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Old 24th January 2018
  #1
Lives for gear
 

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What is lost by locking to the grid

I have found that if I play and sing a song without a click, and then track overdubs afterward, it sounds a little sloppy but there's a great energy and vibe. It feels good.

Then when I try to polish it and tighten up, I start by re-tracking a scratch track to a click and getting a basic drum part to lock onto. When I add the overdubs it sounds much more solid … but it has a different feel and it's harder to sing along to.

I should probably just practice, so that my performance to a click sounds the same as without one. But it occurs to me that so much contemporary music faces similar issues by virtue of its “perfection”. Would “She Loves You” by the Beatles sound as good if it was tracked to a click and laid down part by part? Would it have the same electricity? I don't think so. Would “Whole Lotta Love” or “Dazed and Confused”?

I am not saying the contemporary stuff sounds bad — there's lots of great music still being made. But it definitely sounds, and feels, different.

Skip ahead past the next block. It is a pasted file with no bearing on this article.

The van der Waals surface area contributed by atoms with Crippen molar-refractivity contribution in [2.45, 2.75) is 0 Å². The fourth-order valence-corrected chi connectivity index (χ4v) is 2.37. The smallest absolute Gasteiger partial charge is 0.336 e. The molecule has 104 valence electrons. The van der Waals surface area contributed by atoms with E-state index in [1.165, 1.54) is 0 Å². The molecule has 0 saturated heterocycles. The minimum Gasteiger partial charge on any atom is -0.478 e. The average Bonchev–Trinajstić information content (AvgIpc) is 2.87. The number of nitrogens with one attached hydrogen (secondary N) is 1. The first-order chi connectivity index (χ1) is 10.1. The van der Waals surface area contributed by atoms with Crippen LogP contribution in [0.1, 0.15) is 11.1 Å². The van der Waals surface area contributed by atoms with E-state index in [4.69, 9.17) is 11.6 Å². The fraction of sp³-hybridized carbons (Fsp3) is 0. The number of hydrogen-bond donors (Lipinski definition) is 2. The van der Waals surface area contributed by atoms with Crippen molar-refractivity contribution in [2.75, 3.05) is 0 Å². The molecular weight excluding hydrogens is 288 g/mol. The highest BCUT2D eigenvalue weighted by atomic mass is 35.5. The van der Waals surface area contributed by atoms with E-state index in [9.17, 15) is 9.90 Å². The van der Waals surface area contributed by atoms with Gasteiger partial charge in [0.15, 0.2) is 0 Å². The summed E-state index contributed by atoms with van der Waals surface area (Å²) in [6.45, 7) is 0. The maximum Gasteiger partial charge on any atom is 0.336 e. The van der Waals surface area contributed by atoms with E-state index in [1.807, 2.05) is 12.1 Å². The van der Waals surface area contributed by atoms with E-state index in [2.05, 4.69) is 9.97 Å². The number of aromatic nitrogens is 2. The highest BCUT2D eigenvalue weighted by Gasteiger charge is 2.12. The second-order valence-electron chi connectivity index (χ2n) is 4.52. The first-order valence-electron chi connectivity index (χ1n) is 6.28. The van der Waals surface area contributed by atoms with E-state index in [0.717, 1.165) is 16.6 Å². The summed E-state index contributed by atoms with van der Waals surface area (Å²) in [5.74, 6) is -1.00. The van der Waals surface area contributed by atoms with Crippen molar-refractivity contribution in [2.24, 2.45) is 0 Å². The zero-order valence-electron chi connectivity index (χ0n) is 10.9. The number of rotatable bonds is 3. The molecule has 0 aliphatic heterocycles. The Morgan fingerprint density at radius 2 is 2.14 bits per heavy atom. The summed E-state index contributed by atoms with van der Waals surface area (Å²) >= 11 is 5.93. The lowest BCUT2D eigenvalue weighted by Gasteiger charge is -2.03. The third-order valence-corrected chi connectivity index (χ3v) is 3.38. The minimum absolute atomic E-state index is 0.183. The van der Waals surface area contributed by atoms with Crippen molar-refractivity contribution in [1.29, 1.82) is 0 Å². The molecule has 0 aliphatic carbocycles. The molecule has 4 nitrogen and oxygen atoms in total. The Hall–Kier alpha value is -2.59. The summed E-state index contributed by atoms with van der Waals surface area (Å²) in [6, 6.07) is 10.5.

The recording medium, to me, is not as important to the sound as the recording method. Some older analog recordings have the same robotic feel — like “Shine” by Collective Soul. I enjoy the song but it sounds like it was tracked to a drum machine.

I think this accounts in part for much of the similar feel in contemporary music. Every band negotiates microscopic variations in timing differently, helping to distinguish and set them apart. But when all artists have the same grid-like precision timing, it's as if they all, in some sense, are playing in the same band.

One measure of information is called Kolmogorov complexity. It explains data in terms of the shortest computer program that can reproduce it. Thus 01010101… can be summed up as easily as “repeat 01”. But a random string of data can only be summed up by repeating the string itself.

By this measure quantized music is less complex since it is easier to program. You know exactly where the note will be. But human music played live is harder to nail down. It requires more effort to reproduce through programming, thus it is more complex and information-rich.

This isn't even touching on timbral or harmonic complexity, mind you.

Finally, I want to emphasize that I'm not making any value judgments here. And these aren't exactly new insights we haven't heard before. But they have recently come home to me in a way I have not previously understood, and I thought I'd share my experience.